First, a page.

SubRosaSoft announced the release of MacLockPick recently. It’s supposedly a product for law enforcement agencies (supposedly, because there is no ‘try before you buy’ – quite a jump to take for a 600-dollar app, cough, memory stick) and it’s claimed to ‘crack any password on a Mac’.
When clicking further than the all too speculative headlines from news websites, you quickly discover some facts about MacLockPick; 1.) It’s entire working is apparently based, according to their site, to the default setting of the OS X keychain to be ‘opened’ to use. This means anyone serious enough about computer security will be able to harden themselves against it. To quote SubRosaSoft;;
MacLockPick takes advantage of the fact that the default state of the Apple Keychain is open, even if the system has been put to sleep.It also makes use of the openly readable settings files used to keep track of your suspect’s contacts, activities and history. These data sources even include items that your suspect may have previously deleted or has migrated from previous Mac OS X computers.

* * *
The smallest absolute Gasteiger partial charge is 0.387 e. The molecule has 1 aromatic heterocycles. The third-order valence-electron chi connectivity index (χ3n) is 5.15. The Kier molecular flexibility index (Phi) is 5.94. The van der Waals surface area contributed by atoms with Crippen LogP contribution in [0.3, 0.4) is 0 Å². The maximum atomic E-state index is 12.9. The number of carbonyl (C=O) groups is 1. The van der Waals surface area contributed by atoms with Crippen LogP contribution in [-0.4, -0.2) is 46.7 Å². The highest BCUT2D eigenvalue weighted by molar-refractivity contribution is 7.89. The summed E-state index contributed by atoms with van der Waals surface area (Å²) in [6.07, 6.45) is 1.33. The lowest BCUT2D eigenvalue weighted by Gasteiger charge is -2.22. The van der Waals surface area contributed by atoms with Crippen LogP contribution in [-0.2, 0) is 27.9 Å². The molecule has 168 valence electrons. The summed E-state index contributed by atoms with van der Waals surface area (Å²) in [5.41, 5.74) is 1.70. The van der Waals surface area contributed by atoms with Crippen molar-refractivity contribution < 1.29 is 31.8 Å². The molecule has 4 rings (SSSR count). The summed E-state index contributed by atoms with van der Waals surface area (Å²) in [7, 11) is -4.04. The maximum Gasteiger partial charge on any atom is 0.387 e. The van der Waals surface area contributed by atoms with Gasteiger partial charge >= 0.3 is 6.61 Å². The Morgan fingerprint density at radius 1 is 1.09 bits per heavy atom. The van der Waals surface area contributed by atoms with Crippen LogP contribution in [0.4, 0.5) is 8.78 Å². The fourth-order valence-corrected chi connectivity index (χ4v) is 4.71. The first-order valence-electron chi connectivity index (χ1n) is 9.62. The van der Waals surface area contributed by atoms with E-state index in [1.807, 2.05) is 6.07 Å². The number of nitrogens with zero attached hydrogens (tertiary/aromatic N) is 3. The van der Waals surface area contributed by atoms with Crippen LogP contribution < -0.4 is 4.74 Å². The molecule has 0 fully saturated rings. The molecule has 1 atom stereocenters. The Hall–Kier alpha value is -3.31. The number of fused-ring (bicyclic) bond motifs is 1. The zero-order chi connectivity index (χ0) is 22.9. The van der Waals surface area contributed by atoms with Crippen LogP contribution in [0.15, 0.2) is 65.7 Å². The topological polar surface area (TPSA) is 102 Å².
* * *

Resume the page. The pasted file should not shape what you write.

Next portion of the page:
Oh my, we got a disaster on our hands! Macs are insecure by default! Want to prevent nasty government agencies from stealing your keychain? Read up on UNIX. Oh yeah, that advice I gave about ten times in one of the most popular OS X security how-to’s on the web also stands; any standard non-admin user will not be able to get access to those logs.
While all these statements are made here, I can honestly say I don’t know how the supposed agencies will be able to simply parse the keychain passwords to disk. If you have the keychain open, and an application tries to fetch passwords, the Keychain Agent will ask you if you want to allow access. I suppose one could automate with OSA to just ‘allow everything’, but that would really mean our implementation of the Keychain is flawed. You could also think in the sense of the InputManagers and other injection hacks that can replace such system services with their customized code (actually working example at the bottom of the page). Anyway, I’d love to get my hands on this software to see if it exploits a fundamental weakness in OS X. I am still quite sure, however, that if you follow the advice I have given in my how-to, there won’t be a slim chance in hell that MacLockPick is able to retrieve a single password from your computer. They’d have to bruteforce it.